Environmental issues – especially climate change – is about the only area of cooperation in the often fraught Sino-U.S. relationship. I recently moderated a discussion featuring leading thinkers on the issue: Barbara Finamore (Natural Resources Defense Council), Isabel Hilton (China Dialogue), Orville Schell (Asia Society), Deborah Seligsohn (University of California San Diego), and Clay Stranger (Rocky Mountain Institute).
Highlights of the video can be accessed here.
The full round table can be found here.
Let’s congratulate China for what it‘s doing to fight environmental damage and climate change. It has the world’s most ambitious clean-tech program, investing $110 billion in clean-energy technologies last year, almost as much as the U.S. and the E.U. combined.
From almost nothing five years ago, China now has the world’s largest installed base of wind power and solar power. Coal use has dropped each of the past two years. Electricity generated by coal was less than 70 percent last year, down 10 percentage points from 2011. Low-carbon source such as hydro and wind have made up the difference and are now significant sources of electricity generation in China.
Energy intensity is falling, as China shifts away from its traditional reliance on heavy industry to embrace the service sector. Indeed, China is responsible for much of the good, and unexpected, news from the International Energy Agency that global carbon emissions have plateaued in the past two years despite continued economic growth.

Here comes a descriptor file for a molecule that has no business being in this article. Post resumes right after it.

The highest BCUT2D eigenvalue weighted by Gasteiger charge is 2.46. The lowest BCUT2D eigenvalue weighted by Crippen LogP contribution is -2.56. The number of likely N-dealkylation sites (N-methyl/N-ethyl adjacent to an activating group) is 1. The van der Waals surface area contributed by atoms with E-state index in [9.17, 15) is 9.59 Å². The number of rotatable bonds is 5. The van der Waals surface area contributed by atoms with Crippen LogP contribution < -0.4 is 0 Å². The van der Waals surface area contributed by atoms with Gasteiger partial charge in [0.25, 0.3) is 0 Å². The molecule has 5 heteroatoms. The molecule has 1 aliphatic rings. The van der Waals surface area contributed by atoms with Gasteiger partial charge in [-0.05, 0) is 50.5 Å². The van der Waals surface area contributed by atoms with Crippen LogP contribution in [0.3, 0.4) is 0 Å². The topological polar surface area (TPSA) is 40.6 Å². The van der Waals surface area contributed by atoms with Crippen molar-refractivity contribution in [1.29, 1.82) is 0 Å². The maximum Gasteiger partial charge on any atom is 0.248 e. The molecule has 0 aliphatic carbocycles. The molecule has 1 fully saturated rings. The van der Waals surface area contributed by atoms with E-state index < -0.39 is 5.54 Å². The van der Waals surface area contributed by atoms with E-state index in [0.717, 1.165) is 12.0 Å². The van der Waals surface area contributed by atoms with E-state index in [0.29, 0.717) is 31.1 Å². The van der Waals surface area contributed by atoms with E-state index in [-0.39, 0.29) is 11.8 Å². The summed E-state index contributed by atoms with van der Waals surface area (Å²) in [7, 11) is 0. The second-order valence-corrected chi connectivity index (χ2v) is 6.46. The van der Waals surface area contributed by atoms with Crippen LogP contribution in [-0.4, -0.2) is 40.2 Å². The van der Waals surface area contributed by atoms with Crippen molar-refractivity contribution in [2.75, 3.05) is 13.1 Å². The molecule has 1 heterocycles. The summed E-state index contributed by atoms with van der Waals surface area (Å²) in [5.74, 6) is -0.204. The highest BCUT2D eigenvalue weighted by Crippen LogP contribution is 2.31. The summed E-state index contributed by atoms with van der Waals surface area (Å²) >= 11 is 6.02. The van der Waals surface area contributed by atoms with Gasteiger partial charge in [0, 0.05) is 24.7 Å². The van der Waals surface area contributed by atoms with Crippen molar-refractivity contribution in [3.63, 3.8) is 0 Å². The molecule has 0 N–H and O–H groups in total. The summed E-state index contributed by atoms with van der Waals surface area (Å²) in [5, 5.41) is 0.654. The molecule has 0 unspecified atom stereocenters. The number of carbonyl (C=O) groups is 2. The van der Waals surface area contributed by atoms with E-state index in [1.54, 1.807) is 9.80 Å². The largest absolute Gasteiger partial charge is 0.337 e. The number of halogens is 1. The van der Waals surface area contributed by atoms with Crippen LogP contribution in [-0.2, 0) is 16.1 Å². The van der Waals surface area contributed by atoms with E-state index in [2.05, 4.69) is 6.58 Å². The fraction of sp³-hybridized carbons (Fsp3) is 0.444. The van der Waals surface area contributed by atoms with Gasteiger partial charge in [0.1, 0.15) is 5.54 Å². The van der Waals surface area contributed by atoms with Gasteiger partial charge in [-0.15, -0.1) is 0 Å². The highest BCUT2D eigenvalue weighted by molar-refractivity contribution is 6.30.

When Chinese President Xi Jinping signed a historic agreement with Barack Obama in November 2014 promising that China’s CO2 emissions would peak “around 2030,’” the agreement was hailed as a big step forward. And it was. At last, China formally put a date on peak emissions.
Good as this news is, China needs to do more.
Originally published as part of an Asia Society ChinaFile Conversation. Can be accessed here.
What will it take for humanity to listen to scientists?
That was the question a panel of Nobel Laureates asked at Hong Kong’s Asia Society Center on April 22nd as they urged quick global action on climate change. “We can” make the transition to a low-carbon future, said Brian Schmidt (2011 Nobel for physics), “but I’m not sure we will.” Schmidt warned that humanity is “poised to do more damage to the Earth in the next 35 years than we have done in the last 1,000.”
The seminar kicked off the fourth Nobel Laureates Symposium on Global Sustainability, organized by the Asia Society Hong Kong Center and the Potsdam Institute for Climate Research.
Originally published in Forbes. Can be accessed here.
In their slim book, Aaditya Mattoo and Arvind Subramanian make a case for action led not by the rich West but by the giants of the developing world. The biggest carbon emitter is China; other large developing nations—India (third largest), Brazil, and Indonesia—are also significant sources of greenhouse gas emissions…
This review was originally published in the Asian Review of Books. Can be accessed at www.asianreviewofbooks.com/?ID=1494